I am part of a group that focuses on a specific way of eating (keto). Quite often, group members post pictures showing their weight loss. There was one woman who is my age and had close to the same starting weight. She has lost a considerable amount of weight and looks spectacular. I felt envious.
This post was from a direct sales person I follow. She is known to have bullied some former co-workers. She went live to show us her new vacation home and said she was on her way to buy a new boat…It seems some people who are intentionally bad towards others still have a way of getting ahead.
A friend had posted about their trip to a luxury resort that I could not afford if I saved up for the next five years of my life. They humblebragged about how hard it was to take time off work to go. I have a terrible, menial, low-paying job and they basically lucked into a high-paying, cakewalk job where they get to hobnob with celebrities once a week.
I know it’s bad, but my best friend posted how she well she is doing…I realize I should have been happy for her but I couldn’t help but feel left out and jealous. I wished I could get that kind of attention and display that level of talent. I didn’t tell her this of course and still liked her Insta post, but still the envy festers inside of me.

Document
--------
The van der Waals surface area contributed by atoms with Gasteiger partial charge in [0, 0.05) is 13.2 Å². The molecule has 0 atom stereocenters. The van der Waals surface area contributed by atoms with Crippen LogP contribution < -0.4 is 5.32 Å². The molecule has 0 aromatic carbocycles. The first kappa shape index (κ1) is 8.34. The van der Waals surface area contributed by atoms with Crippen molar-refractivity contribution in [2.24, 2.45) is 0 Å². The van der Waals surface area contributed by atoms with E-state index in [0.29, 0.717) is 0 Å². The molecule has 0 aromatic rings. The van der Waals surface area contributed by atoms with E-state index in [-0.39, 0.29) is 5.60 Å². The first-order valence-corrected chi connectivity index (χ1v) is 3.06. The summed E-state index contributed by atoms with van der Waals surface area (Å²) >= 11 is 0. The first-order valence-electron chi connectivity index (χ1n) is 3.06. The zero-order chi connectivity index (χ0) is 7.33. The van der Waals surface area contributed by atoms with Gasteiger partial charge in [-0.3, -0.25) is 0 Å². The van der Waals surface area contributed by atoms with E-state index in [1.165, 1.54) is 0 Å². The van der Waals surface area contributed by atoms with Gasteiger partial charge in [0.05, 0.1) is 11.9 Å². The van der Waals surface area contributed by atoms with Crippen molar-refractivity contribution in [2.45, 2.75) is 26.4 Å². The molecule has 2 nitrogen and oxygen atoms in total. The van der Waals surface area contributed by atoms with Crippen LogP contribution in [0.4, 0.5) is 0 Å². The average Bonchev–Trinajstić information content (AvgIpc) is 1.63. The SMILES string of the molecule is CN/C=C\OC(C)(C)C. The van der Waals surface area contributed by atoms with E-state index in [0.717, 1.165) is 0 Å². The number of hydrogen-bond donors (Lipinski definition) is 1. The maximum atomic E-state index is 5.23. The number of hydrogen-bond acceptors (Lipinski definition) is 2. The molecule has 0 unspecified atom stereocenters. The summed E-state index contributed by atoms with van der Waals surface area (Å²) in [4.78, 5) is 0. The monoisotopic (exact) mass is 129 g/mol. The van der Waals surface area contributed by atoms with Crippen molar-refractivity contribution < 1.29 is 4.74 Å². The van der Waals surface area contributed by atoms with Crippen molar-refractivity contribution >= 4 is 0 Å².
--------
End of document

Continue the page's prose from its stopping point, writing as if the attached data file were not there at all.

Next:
That emotional punch can have a real impact on our offline relationships, affecting our feelings for those who would otherwise be near and dear: Nearly 1 in 10 of our respondents reported that seeing an envy-triggering post from a friend or family member actually made them like that person less (though nearly as many reported that an envy-triggering post made them like that person more — proof that some relationships are strong enough to withstand a little online envy.)
Fighting the green-eyed monster
If envy is now a routine part of our online lives, that doesn’t mean we’re powerless against it. The majority of our survey respondents who experienced social media envy also reported taking specific steps to mitigate it.
The most common strategy is to simply go offline. Some also use unfriending or unfollowing as a tool to manage envy, or turn to meditation or self-reflection to get out of the envy spiral. Yet many people in our survey — a third of those who reported experiencing envy in the past month — did nothing to address the problem, and seemed instead to treat social media envy as part of the price of life online.
But we don’t have to resign ourselves to the inevitability of social media envy. It’s up to all of us to mitigate its impact — not just for our own individual sanity, but to ensure that our relationships and communities aren’t undermined by the virtual green-eyed monster. And there are steps we can take to handle our feelings, even as we stay online.